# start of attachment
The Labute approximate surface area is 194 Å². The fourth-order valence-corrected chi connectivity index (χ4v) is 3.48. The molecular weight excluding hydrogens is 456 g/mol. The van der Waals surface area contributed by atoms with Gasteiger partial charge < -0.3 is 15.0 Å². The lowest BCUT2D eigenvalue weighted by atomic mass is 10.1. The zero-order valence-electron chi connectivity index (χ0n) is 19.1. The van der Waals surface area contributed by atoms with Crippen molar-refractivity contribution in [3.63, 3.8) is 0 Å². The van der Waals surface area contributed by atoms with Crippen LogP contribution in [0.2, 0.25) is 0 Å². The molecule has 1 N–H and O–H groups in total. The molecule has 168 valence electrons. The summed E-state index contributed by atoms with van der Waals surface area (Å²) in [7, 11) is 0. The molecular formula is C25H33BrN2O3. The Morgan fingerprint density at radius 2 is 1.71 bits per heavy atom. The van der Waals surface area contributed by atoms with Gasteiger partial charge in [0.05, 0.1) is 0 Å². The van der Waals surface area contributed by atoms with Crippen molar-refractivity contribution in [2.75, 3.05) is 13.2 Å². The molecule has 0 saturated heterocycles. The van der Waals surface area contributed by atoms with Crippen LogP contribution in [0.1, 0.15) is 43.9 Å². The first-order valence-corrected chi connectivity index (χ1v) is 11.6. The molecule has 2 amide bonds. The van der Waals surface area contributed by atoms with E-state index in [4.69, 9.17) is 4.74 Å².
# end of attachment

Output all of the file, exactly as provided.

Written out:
The Labute approximate surface area is 194 Å². The fourth-order valence-corrected chi connectivity index (χ4v) is 3.48. The molecular weight excluding hydrogens is 456 g/mol. The van der Waals surface area contributed by atoms with Gasteiger partial charge < -0.3 is 15.0 Å². The lowest BCUT2D eigenvalue weighted by atomic mass is 10.1. The zero-order valence-electron chi connectivity index (χ0n) is 19.1. The van der Waals surface area contributed by atoms with Crippen molar-refractivity contribution in [3.63, 3.8) is 0 Å². The van der Waals surface area contributed by atoms with Crippen LogP contribution in [0.2, 0.25) is 0 Å². The molecule has 1 N–H and O–H groups in total. The molecule has 168 valence electrons. The summed E-state index contributed by atoms with van der Waals surface area (Å²) in [7, 11) is 0. The molecular formula is C25H33BrN2O3. The Morgan fingerprint density at radius 2 is 1.71 bits per heavy atom. The van der Waals surface area contributed by atoms with Gasteiger partial charge in [0.05, 0.1) is 0 Å². The van der Waals surface area contributed by atoms with Crippen molar-refractivity contribution in [2.75, 3.05) is 13.2 Å². The molecule has 0 saturated heterocycles. The van der Waals surface area contributed by atoms with Crippen LogP contribution in [0.1, 0.15) is 43.9 Å². The first-order valence-corrected chi connectivity index (χ1v) is 11.6. The molecule has 2 amide bonds. The van der Waals surface area contributed by atoms with E-state index in [4.69, 9.17) is 4.74 Å².